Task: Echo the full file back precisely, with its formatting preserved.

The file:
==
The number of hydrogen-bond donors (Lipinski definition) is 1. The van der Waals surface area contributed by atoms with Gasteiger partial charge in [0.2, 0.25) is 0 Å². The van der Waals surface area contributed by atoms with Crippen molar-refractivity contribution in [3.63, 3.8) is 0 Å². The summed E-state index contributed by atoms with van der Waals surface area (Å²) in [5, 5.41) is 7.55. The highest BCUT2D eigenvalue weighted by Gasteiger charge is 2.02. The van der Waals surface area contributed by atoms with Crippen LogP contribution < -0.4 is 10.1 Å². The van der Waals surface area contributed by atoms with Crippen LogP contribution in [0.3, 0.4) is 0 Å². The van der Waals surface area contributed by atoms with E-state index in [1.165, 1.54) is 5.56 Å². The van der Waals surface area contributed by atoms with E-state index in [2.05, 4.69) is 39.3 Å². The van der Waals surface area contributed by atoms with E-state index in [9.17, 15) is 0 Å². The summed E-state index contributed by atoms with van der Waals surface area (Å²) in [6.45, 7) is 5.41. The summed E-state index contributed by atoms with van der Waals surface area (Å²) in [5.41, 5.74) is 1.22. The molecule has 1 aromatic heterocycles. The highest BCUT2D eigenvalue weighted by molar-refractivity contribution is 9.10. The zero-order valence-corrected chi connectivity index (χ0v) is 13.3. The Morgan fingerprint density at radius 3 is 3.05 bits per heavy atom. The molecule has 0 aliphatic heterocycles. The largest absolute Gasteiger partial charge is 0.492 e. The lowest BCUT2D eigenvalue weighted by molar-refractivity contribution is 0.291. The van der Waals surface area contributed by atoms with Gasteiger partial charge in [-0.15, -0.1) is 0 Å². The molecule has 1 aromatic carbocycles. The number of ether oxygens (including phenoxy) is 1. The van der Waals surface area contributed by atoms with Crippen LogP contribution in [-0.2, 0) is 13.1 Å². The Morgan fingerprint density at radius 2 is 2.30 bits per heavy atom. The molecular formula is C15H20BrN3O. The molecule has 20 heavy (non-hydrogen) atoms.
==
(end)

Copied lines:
The number of hydrogen-bond donors (Lipinski definition) is 1. The van der Waals surface area contributed by atoms with Gasteiger partial charge in [0.2, 0.25) is 0 Å². The van der Waals surface area contributed by atoms with Crippen molar-refractivity contribution in [3.63, 3.8) is 0 Å². The summed E-state index contributed by atoms with van der Waals surface area (Å²) in [5, 5.41) is 7.55. The highest BCUT2D eigenvalue weighted by Gasteiger charge is 2.02. The van der Waals surface area contributed by atoms with Crippen LogP contribution < -0.4 is 10.1 Å². The van der Waals surface area contributed by atoms with Crippen LogP contribution in [0.3, 0.4) is 0 Å². The van der Waals surface area contributed by atoms with E-state index in [1.165, 1.54) is 5.56 Å². The van der Waals surface area contributed by atoms with E-state index in [2.05, 4.69) is 39.3 Å². The van der Waals surface area contributed by atoms with E-state index in [9.17, 15) is 0 Å². The summed E-state index contributed by atoms with van der Waals surface area (Å²) in [6.45, 7) is 5.41. The summed E-state index contributed by atoms with van der Waals surface area (Å²) in [5.41, 5.74) is 1.22. The molecule has 1 aromatic heterocycles. The highest BCUT2D eigenvalue weighted by molar-refractivity contribution is 9.10. The zero-order valence-corrected chi connectivity index (χ0v) is 13.3. The Morgan fingerprint density at radius 3 is 3.05 bits per heavy atom. The molecule has 0 aliphatic heterocycles. The largest absolute Gasteiger partial charge is 0.492 e. The lowest BCUT2D eigenvalue weighted by molar-refractivity contribution is 0.291. The van der Waals surface area contributed by atoms with Gasteiger partial charge in [-0.15, -0.1) is 0 Å². The molecule has 1 aromatic carbocycles. The number of ether oxygens (including phenoxy) is 1. The van der Waals surface area contributed by atoms with Crippen LogP contribution in [-0.2, 0) is 13.1 Å². The Morgan fingerprint density at radius 2 is 2.30 bits per heavy atom. The molecular formula is C15H20BrN3O. The molecule has 20 heavy (non-hydrogen) atoms.